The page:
Format

Send to

Choose Destination
Medicine (Baltimore). 2017 Jul;96(27):e7470. doi: 10.1097/MD.0000000000007470.

Link between risk of colorectal cancer and serum vitamin E levels: A meta-analysis of case-control studies.

Author information

1
aAdministration Office, Jiangxi Provincial Center for Disease Control and Prevention bCadre Wards of Neurology Medicine, Jiangxi Provincial People's Hospital cDepartment of Pediatrics, The First Hospital of Nanchang, Jiangxi Province dDepartment of Science and Education, Jiangxi Provincial Cancer Hospital eDepartment of Abdominal Surgery, Jiangxi Provincial Cancer Hospital, Nanchang fSchool of Public Health, Zhejiang University, Hangzhou gDepartment of Public Health, Nanhui Mental Health Center, Pudong New Area, Shanghai hDepartment of Health Education, Jiangxi Provincial Center for Disease Control and Prevention iRemote Medical Consultation Center, Jiangxi Provincial People's Hospital, Nanchang, China.

Abstract

BACKGROUND:

The effect of low serum vitamin E levels on the risk of colorectal cancer (CRC) remains inconclusive. This meta-analysis aims to synthesize relevant studies to evaluate the association between serum vitamin E and the risk of CRC based on case-control studies.

METHODS:

Potentially relevant studies were selected by searching PubMed, EMBASE, and China National Knowledge Infrastructure databases according to inclusion and exclusion criteria. The association between serum vitamin E levels and CRC was estimated by the weighted mean difference (WMD) and 95% confidence interval (CI) using a random-effects model. Heterogeneity was evaluated using Q test and I statistic. Subgroup analysis was conducted to explore sources of heterogeneity. Sensitivity analysis was performed to reveal stability and reliability.

RESULTS:

A total of 10 papers with 11 studies, including 6431 subjects with 520 CRC patients and 5981 controls, were included in this present meta-analysis. The results indicated that compared with healthy controls, patients with CRC showed lower concentrations of serum vitamin E (WMD = -2.994 μmol/L, 95% CI = -4.395 to -1.593). Ethnicity subgroup analysis indicated that the serum vitamin E levels were lower in European (WMD = -1.82 μmol/L, 95% CI = -3.00 to -0.65), but not in Asian. Control-source subgroup analysis revealed that a significant association was observed in subgroup with hospital-based controls (WMD = -3.43 μmol/L, 95% CI = -6.27 to -0.59), but not in those with population-based controls. Sensitivity analysis suggested no significant difference in the pooled estimates, indicating stable results.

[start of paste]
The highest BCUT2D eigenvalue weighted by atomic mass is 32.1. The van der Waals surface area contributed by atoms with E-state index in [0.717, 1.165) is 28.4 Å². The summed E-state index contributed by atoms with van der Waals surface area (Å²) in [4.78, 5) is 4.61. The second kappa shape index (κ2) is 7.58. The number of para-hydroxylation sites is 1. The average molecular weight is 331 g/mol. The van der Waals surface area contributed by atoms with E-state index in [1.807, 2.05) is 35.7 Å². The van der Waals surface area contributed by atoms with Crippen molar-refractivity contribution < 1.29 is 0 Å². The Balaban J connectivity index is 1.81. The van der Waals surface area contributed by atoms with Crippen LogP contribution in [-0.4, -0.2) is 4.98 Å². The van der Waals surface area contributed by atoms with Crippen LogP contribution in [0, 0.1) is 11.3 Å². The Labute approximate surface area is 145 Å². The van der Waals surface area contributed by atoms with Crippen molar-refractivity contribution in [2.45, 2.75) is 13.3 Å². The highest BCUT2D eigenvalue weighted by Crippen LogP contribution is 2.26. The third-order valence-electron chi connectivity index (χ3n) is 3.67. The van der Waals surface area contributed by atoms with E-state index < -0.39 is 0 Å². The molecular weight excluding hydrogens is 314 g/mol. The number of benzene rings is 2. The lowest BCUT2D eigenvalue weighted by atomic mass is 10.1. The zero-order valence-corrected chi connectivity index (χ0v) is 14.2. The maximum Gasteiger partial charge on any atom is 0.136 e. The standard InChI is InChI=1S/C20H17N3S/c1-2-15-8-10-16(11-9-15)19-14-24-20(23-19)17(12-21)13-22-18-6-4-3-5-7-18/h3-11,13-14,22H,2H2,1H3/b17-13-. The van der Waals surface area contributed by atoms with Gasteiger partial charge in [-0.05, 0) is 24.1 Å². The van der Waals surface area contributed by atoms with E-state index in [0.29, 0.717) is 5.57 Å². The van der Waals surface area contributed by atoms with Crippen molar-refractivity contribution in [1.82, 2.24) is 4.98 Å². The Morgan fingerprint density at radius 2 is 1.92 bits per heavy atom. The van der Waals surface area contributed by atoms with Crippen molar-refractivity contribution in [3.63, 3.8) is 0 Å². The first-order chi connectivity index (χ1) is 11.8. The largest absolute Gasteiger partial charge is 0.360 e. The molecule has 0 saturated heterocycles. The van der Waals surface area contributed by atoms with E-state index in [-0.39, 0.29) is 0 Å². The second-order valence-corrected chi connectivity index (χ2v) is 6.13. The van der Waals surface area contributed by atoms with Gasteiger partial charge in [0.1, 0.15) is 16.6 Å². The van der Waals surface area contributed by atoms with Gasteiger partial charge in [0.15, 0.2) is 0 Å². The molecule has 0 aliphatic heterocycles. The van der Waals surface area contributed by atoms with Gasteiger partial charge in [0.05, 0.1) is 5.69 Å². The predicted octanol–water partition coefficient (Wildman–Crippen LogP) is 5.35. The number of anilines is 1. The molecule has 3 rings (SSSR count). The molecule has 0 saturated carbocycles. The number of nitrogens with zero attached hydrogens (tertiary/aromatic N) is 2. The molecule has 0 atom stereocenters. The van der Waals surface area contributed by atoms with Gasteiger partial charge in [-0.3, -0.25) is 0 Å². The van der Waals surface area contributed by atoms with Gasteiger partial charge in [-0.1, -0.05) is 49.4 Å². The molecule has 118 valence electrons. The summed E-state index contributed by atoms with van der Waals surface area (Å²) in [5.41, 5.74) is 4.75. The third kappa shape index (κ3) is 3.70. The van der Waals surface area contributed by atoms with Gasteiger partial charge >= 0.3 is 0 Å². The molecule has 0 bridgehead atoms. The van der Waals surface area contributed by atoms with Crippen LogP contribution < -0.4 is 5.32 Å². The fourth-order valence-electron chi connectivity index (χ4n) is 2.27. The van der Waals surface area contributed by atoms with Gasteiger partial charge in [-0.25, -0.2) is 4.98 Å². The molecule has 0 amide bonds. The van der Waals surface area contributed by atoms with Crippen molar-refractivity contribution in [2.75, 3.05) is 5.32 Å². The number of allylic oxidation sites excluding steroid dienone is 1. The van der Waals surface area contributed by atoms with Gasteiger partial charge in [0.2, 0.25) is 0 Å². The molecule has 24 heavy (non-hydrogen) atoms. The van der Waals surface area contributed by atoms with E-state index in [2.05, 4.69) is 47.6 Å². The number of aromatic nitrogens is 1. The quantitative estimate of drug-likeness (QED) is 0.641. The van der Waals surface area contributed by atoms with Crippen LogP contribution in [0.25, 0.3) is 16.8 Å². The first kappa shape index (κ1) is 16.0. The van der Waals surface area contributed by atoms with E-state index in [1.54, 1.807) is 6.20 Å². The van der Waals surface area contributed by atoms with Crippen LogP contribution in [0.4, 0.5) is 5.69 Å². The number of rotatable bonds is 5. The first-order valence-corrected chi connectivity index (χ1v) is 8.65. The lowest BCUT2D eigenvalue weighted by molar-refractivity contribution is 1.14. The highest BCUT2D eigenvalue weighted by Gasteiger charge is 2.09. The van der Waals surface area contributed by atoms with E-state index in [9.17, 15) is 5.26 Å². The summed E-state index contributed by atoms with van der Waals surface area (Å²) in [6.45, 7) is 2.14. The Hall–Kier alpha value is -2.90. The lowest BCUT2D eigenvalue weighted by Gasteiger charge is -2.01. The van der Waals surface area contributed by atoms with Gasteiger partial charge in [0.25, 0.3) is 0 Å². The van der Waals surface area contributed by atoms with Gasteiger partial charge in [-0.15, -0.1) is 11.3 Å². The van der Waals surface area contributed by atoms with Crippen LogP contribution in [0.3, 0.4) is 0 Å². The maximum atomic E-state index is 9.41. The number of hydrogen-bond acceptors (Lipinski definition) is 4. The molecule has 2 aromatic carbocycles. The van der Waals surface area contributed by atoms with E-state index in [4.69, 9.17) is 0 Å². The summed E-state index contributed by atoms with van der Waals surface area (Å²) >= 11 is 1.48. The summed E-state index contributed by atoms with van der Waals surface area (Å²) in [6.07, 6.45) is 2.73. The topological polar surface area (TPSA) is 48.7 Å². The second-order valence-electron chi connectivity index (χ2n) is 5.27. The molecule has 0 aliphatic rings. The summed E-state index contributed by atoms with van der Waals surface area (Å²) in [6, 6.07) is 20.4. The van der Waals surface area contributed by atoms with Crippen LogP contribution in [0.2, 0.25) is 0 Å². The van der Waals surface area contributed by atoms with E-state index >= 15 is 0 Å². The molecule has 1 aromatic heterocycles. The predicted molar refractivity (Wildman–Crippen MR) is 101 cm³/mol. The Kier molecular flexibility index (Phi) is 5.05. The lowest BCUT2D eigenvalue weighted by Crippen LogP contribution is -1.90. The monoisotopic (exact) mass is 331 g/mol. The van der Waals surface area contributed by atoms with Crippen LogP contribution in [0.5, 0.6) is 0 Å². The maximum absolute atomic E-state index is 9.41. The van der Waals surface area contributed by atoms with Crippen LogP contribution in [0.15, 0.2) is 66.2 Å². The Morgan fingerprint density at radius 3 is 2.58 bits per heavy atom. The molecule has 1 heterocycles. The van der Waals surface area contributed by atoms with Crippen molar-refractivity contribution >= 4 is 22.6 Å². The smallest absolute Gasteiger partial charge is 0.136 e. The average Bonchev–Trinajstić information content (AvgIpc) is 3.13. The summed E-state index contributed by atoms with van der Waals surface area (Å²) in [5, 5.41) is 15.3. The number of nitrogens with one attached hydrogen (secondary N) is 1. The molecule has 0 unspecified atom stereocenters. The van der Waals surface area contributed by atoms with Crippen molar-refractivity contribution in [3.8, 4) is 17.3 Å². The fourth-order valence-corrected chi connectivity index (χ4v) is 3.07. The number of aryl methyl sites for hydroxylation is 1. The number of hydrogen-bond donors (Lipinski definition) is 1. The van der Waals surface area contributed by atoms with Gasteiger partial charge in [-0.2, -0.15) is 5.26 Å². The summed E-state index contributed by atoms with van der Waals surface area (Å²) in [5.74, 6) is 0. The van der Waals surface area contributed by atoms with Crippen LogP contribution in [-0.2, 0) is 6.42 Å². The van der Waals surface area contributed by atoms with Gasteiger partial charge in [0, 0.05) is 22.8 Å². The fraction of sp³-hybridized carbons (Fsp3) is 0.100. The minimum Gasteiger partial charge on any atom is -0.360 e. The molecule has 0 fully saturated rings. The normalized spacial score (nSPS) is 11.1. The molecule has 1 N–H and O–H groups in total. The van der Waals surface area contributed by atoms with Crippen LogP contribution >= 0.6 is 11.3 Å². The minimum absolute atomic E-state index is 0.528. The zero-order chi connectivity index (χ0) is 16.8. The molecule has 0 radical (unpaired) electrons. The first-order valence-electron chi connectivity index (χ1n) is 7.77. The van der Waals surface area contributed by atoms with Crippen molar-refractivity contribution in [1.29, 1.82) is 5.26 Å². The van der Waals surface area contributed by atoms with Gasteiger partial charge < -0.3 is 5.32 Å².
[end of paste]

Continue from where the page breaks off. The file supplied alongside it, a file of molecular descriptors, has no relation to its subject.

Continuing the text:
CONCLUSIONS:

CRC is associated with a lower concentration of serum vitamin E. However, necessary prospective cohort studies should be conducted to assess the effect of serum vitamin E on the risk of CRC in the future.

PMID:
28682917
PMCID:
PMC5502190
DOI:
10.1097/MD.0000000000007470
[Indexed for MEDLINE]
Free PMC Article

Supplemental Content

Full text links

Icon for Wolters Kluwer Icon for PubMed Central
Loading ...
Support Center